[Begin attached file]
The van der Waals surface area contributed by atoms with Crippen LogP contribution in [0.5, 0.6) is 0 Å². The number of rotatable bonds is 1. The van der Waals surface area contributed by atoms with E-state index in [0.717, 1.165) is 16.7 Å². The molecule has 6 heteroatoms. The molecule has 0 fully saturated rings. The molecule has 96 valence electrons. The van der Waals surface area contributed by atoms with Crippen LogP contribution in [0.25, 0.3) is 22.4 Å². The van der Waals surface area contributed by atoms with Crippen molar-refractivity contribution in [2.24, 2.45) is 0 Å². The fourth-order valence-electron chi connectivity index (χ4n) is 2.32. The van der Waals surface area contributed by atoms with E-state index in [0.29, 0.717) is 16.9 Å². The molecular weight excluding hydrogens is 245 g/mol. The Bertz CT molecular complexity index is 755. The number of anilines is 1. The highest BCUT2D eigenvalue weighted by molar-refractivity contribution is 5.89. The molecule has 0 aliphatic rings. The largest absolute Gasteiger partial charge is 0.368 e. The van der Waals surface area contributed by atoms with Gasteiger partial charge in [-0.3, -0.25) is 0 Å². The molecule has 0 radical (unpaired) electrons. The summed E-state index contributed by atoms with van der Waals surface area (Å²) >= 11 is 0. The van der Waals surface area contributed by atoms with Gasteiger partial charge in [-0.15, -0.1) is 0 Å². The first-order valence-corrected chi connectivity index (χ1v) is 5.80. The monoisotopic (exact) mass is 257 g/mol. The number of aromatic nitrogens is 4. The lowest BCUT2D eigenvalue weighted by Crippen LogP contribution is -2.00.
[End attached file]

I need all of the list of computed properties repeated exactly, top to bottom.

The van der Waals surface area contributed by atoms with Crippen LogP contribution in [0.5, 0.6) is 0 Å². The number of rotatable bonds is 1. The van der Waals surface area contributed by atoms with E-state index in [0.717, 1.165) is 16.7 Å². The molecule has 6 heteroatoms. The molecule has 0 fully saturated rings. The molecule has 96 valence electrons. The van der Waals surface area contributed by atoms with Crippen LogP contribution in [0.25, 0.3) is 22.4 Å². The van der Waals surface area contributed by atoms with Crippen molar-refractivity contribution in [2.24, 2.45) is 0 Å². The fourth-order valence-electron chi connectivity index (χ4n) is 2.32. The van der Waals surface area contributed by atoms with E-state index in [0.29, 0.717) is 16.9 Å². The molecular weight excluding hydrogens is 245 g/mol. The Bertz CT molecular complexity index is 755. The number of anilines is 1. The highest BCUT2D eigenvalue weighted by molar-refractivity contribution is 5.89. The molecule has 0 aliphatic rings. The largest absolute Gasteiger partial charge is 0.368 e. The van der Waals surface area contributed by atoms with Gasteiger partial charge in [-0.3, -0.25) is 0 Å². The molecule has 0 radical (unpaired) electrons. The summed E-state index contributed by atoms with van der Waals surface area (Å²) >= 11 is 0. The van der Waals surface area contributed by atoms with Gasteiger partial charge in [-0.15, -0.1) is 0 Å². The first-order valence-corrected chi connectivity index (χ1v) is 5.80. The monoisotopic (exact) mass is 257 g/mol. The number of aromatic nitrogens is 4. The lowest BCUT2D eigenvalue weighted by Crippen LogP contribution is -2.00.